The Swordsmanship of Wudang Style

The Swordsmanship of Wudang Style


Located in central China’s Hubei Province, Wudang Mountain sits the apex of the four sacred mountains of Taoism. Wudang is also home to one of the ancient martial art schools in China. It has been mentioned many times in swordsman fiction.


As time went by, the Wudang Sword became an outstanding weapon technique.

Chen Shiyu-5


“The swordsmanship is one of the features of the Wudang school,” says Chen Shiyu, inheritor of the Taoist kung fu in Wudang style. “The sword is considered as ‘king of weapons’. It has a sense of elegance.”


Different from deterrent cold weapons like broadswords and spears, the sword achieves a balance between hardness and softness, manifesting special beauty. “When you pull out the sword, it feels cold and lifeless. Yet it can be very mild once you wield it well, like communicating with a virtuous gentleman,” Chen said.


He came to Wudang Mountain in 1994 to pursue his swordsman dream, having learned some local boxing in his hometown.


But things were not as he had imagined. “At first, we spent more than 8 hours a day practicing the basic techniques, such as kicking, squatting and straight punching.”


Six months later, Chen finally began to learn swordsmanship.


Swordsmanship requires basic boxing techniques because the weapon is only an extension of your limb. “To merge the sword and the person, it is not a sword anymore, but a part of your arm,” Chen said, demonstrating. “Always point the sword at where your hand reaches out. You stab and pull back the same way like this.” That is essential in mastering the techniques.


Other than martial art training, the students need to learn about Taoism and traditional art forms, as well as grow vegetables by themselves. Taoist philosophy argues that people take things from and return to nature. The Wudang swordsmanship also shows the concept of integration between man and nature.

“给剑招取名的时候,往往会从自然中找一种相似的来决定动作的名称。” 陈师宇介绍说,“比如燕子抄水。燕子飞过的时候,会俯身下来点一下水就过去了,是吧?一样的,我们剑撩起来,点一下就上去了。”

“Many names of the moves come from imitating other creatures,” says Chen. “For example, ‘the sparrow skims over the water.’ You see the sparrow fly swiftly and skim over the water, right? It’s just like that. You wield the sword, tap on it and go up.”


“There’s also ‘the cat swoops on the mouse.’ Imagine how the cat throws itself on the mouse, try to understand the move and use it in the swordsmanship. When you get the essence of it, you master the techniques.”


Chen has been practicing at Wudang Mountain for more than 20 years. When he’s not teaching tai chi at the club, he’ll undertake spiritual practice on the mountain. “When one keeps a clear and peaceful mind, he is embraced by the heaven and the earth.” Chen has found his ideal lifestyle by combining Taoist philosophy and swordsmanship.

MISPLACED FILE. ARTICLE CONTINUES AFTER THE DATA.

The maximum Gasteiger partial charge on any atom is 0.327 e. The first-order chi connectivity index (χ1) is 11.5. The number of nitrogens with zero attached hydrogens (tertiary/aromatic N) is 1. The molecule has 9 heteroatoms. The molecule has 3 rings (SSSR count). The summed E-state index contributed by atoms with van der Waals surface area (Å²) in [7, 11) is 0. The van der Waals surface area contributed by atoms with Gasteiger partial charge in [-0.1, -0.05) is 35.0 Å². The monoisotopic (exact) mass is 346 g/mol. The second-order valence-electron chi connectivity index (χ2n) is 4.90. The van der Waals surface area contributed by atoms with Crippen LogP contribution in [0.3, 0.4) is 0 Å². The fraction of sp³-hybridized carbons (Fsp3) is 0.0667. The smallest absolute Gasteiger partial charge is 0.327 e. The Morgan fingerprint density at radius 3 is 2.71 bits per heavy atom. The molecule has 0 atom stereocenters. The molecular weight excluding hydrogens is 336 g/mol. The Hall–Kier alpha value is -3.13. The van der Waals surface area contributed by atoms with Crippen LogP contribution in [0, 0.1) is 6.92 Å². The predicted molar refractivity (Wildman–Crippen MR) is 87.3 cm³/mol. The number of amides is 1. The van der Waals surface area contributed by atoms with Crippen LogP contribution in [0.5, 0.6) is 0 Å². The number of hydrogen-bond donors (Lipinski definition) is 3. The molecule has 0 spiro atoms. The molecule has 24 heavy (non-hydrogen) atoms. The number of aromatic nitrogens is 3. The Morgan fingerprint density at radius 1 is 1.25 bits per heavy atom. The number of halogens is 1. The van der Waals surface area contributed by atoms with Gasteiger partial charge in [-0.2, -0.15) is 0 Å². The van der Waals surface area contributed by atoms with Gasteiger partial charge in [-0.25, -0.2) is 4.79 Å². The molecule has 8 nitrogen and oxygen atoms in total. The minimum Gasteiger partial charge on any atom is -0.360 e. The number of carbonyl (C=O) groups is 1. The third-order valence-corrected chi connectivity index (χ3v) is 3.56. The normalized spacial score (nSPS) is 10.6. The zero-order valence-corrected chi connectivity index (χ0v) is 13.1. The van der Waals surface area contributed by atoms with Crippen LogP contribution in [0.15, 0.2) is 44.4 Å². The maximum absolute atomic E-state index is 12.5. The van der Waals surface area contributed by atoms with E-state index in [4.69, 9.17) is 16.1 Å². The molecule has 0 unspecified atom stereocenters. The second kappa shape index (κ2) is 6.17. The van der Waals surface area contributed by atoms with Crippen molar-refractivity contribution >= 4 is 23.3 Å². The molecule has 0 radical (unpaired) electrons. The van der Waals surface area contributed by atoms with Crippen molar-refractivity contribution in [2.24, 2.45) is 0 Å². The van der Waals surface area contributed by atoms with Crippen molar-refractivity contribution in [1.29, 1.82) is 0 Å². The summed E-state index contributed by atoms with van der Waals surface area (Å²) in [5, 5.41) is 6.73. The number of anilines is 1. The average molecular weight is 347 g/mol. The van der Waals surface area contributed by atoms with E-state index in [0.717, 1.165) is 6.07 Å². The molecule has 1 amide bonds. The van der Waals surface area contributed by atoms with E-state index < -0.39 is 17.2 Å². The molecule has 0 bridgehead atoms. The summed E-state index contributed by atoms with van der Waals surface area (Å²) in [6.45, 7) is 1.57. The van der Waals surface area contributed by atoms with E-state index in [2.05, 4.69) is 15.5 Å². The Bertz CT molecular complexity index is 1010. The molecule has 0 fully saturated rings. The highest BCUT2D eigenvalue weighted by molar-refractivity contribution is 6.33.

The Wudang Sword Art

The Wudang Sword Art

Wudang is world famous for his masterly sword art. The calm and serenity needed to control energy and power is an important hallmark of Wudang Sword Art and a result of years of intense training.

Authentic Wudang Sword

From each original, there are a variety of offshoots that would also like to. These are unfortunately in the majority, as the traditional and intensive way of Wudang sword art is denied most, for time and often financial reasons.

How do I recognize the authentic art?

That is relatively easy; If you look at the shape above in the video, you can see that the movements return to calm again and again and the static positions empower the movements. The control of yin and yang and rest are important techniques to guide energy through the sword. By comparison, in other Wudang lines or in many schools in the West, swordsmanship tends to seem more like a dance, uninterrupted fluidity, and a high attitude. These “dancers” stress themselves unnecessarily and have no real control over the sword. So take the video above as a reference for Wudang swordsmanship and compare it with others. Try to focus on the practitioner’s focus and notice if he is really calm or struggling from one position to the other.

Master the Sword

In order to learn the Wudang sword art traditionally and correctly, it first requires a detailed basic training. This is the main reason why Chinese are often better than western students. It’s a long and hard road that can not be done by anyone but yourself. The result is the true identification with the Wudang art and the advanced training with the sword.